Enel moves on 13 GW pipeline, flips 6 GW of solar+storage


The wall of money often comes in sums greater than hundreds of millions of dollars at a time: a $200 million fund seeking C&I and small-scale utility solar projects, or wind+solar developers selling pipelines for more than $100 million.

And while we don’t know the official purchase price, Italian energy giant Enel has revealed that it has bought Tradewind Energy and its U.S. project pipeline of 7 GW of wind and 6 GW solar+storage — and 13 GW of projects almost always costs more than a cool hundred million.

Immediately following the transaction to purchase the portfolio, Enel flipped the solar+storage portion to Australia’s Macquarie. Tradewind Energy principals Rob Freeman and Geoff Coventry will stay on to manage the portfolio, and Enel says that it has earned a positive return on the flip.

Tradewind Energy does note a 750 MW energy storage portfolio on its website. But much of the site — including links to projects — has been updated to reflect Enel’s ownership of the company, so the size of the storage portfolio is still unknown, as it is unclear whether that 750 MW of capacity moved with the solar portfolio. No energy storage was noted with the wind portfolio.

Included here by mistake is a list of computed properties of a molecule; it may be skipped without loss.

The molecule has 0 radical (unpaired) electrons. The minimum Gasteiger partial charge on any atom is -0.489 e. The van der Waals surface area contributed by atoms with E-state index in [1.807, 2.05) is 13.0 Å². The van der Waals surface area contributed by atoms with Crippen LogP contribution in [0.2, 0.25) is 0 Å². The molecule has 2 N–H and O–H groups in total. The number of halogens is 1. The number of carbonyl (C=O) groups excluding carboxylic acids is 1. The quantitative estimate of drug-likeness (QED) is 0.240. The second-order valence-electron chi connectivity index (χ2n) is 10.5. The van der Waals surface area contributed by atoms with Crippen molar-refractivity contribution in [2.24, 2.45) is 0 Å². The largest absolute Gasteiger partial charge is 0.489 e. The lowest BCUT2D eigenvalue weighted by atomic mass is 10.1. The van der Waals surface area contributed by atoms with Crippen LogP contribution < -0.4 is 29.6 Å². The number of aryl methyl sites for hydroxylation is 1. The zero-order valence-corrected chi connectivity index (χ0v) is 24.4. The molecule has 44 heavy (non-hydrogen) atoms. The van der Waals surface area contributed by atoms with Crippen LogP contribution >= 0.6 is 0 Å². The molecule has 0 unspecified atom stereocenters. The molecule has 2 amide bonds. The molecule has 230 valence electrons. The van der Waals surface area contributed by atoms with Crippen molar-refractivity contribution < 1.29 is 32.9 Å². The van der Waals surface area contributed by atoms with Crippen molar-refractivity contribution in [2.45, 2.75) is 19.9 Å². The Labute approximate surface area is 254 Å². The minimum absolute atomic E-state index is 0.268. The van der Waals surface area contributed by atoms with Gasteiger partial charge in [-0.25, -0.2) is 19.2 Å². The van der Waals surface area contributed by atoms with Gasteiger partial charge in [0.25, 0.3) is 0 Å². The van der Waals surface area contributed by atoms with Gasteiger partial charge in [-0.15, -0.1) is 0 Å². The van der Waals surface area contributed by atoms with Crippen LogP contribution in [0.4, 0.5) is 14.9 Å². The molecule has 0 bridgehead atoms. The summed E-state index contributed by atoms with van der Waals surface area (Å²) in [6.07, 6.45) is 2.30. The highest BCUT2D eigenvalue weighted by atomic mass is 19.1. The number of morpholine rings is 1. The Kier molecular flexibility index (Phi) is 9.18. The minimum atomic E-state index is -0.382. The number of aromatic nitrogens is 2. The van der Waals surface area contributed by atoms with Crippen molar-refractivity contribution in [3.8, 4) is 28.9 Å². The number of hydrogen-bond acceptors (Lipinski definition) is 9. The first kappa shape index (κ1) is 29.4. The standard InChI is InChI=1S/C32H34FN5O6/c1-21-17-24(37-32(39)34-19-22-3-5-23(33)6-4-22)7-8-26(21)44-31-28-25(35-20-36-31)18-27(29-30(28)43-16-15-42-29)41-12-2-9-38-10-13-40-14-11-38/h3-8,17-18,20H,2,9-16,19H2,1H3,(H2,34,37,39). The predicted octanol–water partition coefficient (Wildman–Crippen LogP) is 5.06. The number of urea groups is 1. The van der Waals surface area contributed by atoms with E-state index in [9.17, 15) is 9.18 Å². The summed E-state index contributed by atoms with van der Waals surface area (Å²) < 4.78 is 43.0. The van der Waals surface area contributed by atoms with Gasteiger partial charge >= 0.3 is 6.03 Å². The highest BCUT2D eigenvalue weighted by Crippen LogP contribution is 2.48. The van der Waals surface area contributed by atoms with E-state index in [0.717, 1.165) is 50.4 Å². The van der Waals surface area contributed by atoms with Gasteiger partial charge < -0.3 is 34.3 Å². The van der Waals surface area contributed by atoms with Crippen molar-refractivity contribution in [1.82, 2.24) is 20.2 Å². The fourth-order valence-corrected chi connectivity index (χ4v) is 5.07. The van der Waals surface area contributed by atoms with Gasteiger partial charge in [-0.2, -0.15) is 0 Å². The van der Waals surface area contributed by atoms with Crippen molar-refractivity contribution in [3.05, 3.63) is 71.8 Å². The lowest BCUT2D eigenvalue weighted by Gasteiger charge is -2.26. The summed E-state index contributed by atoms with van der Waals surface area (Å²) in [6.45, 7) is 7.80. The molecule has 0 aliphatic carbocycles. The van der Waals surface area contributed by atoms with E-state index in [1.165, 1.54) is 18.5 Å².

Enel and Tradewind Energy have worked together since 2006, with Enel constructing about 3.9 GW of capacity developed by the latter. It was suggested that the Tradewind Energy team members who would stay on at Enel will help it to develop more projects in house.

Apparently, those in the know anticipated this move months ago:

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Macquarie has been busy; a few days ago, the financial services company announced that it had closed on debt financing for 97 MWh of batteries as the third phase of a 63 MW/340 MWh battery project for Southern California Edison. It wasn’t noted whether this was for 97 MWh, or the whole portfolio, but the battery systems are being installed across 89 sites, hosted by 28 customers throughout the West Los Angeles Basin region. Macquarie acquired the original portfolio from Advanced Microgrid Solutions in August 2016 and the two companies have been jointly developing and constructing it.

The Macquarie team that took on the solar+storage portfolio — Green Investment Group (GIG) — has no solar power projects in its listed investments. However, it does offer a 10-15 year energy storage PPA, with the main benefit of “shaving” peak demand. GIG is definitely participating in solar portfolios elsewhere, as the group announced a partnership with Univergy International SL to develop over 1 GW of solar power over the next five years, starting with a 550 MW project in Spain, 100 MW in France and a 50 MW floating PV plant in the Netherlands.

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